08/26/2004 12:00AM

Nakatani awaits judge's ruling on suspension


DEL MAR, Calif. - Jockey Corey Nakatani appeared before an administrative law judge on Wednesday in an appeal of a 30-day suspension issued last March at Santa Anita for causing interference that resulted in a spill.

In a hearing that lasted nearly three hours, attorney Donald Calabria, representing Nakatani, argued before administrative law judge James Ahler that the jockey did not maliciously bump the horse alongside of him and cause jockey Javier Santiago to be unseated from his mount.

Steward Tom Ward, who issued the suspension at Santa Anita along with stewards Ingrid Fermin and Pete Pedersen, said Nakatani was given the extensive suspension because "it was an unwarranted riding infraction."

Ahler will issue a written opinion to the California Horse Racing Board, which can accept, deny, or modify the decision. If Nakatani loses his appeal to the racing board, he could take the matter to court. The matter is unlikely to be addressed by the board until the fall.

The incident that resulted in the suspension occurred on the backstretch of a one-mile turf race for $50,000 claimers. Nakatani was aboard Mister Cosmi, who struck the rail after he was crowded by Terrifying, who was ridden by Javier Santiago.

Nakatani and Santiago appeared to exchange words before Mister Cosmi then drifted out and bumped Terrifying near the half-mile pole. Terrifying stumbled and unseated Santiago, who was not injured in the fall.

Mister Cosmi was disqualified from eighth and placed last.

Thursday, Nakatani said he shouted "Hey, hey. Give me some room" after his horse hit the rail. He said he was angling out for more room behind the front-runners when his mount, Mister Cosmi, lurched to the right and collided with Terrifying.

Santiago testified that Nakatani shouted insults to him after their horses made initial contacts.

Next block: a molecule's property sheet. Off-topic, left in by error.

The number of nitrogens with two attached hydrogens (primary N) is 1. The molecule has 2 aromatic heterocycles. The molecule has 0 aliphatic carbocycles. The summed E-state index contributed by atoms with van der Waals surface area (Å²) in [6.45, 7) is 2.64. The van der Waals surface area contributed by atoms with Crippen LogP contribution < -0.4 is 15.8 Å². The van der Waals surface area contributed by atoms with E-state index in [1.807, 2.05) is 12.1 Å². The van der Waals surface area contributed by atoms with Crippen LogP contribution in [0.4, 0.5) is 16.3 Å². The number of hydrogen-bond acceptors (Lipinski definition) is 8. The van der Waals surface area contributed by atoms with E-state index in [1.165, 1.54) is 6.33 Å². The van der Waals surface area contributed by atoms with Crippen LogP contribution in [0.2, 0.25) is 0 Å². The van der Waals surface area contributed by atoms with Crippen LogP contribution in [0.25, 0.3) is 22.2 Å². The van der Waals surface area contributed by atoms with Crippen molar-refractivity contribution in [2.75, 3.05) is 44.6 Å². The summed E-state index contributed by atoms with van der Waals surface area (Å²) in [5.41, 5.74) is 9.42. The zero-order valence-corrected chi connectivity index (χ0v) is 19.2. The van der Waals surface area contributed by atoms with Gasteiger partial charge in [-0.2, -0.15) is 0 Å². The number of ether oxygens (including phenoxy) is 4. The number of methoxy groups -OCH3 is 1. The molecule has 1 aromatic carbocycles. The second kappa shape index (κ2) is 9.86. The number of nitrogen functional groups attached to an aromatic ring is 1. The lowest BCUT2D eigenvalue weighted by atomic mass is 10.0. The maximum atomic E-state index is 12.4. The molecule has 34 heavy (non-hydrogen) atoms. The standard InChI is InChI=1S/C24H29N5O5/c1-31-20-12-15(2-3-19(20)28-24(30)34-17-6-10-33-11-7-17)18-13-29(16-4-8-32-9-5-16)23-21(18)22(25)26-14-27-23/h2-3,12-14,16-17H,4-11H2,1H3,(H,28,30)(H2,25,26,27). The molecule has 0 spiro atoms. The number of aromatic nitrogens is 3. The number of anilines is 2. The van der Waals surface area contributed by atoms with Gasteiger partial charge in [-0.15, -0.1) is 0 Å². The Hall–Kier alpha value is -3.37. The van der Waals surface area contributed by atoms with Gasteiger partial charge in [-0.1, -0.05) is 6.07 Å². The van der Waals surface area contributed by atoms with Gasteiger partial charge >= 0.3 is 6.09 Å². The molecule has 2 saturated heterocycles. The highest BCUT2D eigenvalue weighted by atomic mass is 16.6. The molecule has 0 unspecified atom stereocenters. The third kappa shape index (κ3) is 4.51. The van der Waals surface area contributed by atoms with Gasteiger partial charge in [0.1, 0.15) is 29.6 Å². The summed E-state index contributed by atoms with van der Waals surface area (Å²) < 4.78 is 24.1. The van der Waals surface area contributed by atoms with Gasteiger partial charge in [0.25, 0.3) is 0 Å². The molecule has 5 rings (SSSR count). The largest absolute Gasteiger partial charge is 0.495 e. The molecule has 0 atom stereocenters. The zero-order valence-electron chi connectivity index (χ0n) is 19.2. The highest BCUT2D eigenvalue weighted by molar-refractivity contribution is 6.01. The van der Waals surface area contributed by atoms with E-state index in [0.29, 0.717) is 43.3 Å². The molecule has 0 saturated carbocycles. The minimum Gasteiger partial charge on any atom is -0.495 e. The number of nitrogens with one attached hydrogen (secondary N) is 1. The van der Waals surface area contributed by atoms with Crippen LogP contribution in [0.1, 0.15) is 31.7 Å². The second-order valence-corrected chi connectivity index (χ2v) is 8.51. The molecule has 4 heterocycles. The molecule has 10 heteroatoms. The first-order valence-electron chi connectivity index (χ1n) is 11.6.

"When that happened I was trying to go on with the race," Santiago said. "He insulted me and then he tried to push me out of the race. He pulled his horse toward me and my horse got trapped in other horses' legs."

Nakatani disputed that he intended to hurt Santiago.

"I was upset with what happened," Nakatani said. "That doesn't mean I'm going to try and drop somebody."

During Thursday's hearing, trainer Mike Mitchell testified that Mister Cosmi suffered a bowed tendon in the race, though he was only able to speculate that the injury occurred on the backstretch.

Mitchell claimed Mister Cosmi in the race. The horse remains sidelined.

In concluding arguments, Calabria noted that the 30-day suspension was more extreme than the three, five, or seven-day suspension typically issued by stewards at Southern California Thoroughbred tracks.

Hendricks gets first-hand view of winner

Six weeks after a motorcycle accident left him paralyzed from the waist down, trainer Dan Hendricks had his first winner on Wednesday when Littlebitofzip pulled an upset in the fourth race at Del Mar.

The win came with Hendricks's 20th starter of the meeting, and Wednesday was one of the few times he has come to the racetrack since the accident. Currently undergoing rehabilitation, Hendricks has been to the barn a few times in the afternoon. He attended the races briefly last weekend.

Littlebitofzip was Hendricks's second runner on Wednesday, preceded by Bellarama's sixth-place finish in the second race.

During Littlebitofzip's race, Hendricks positioned his wheelchair in front of a television in racing secretary Tom Robbins's office.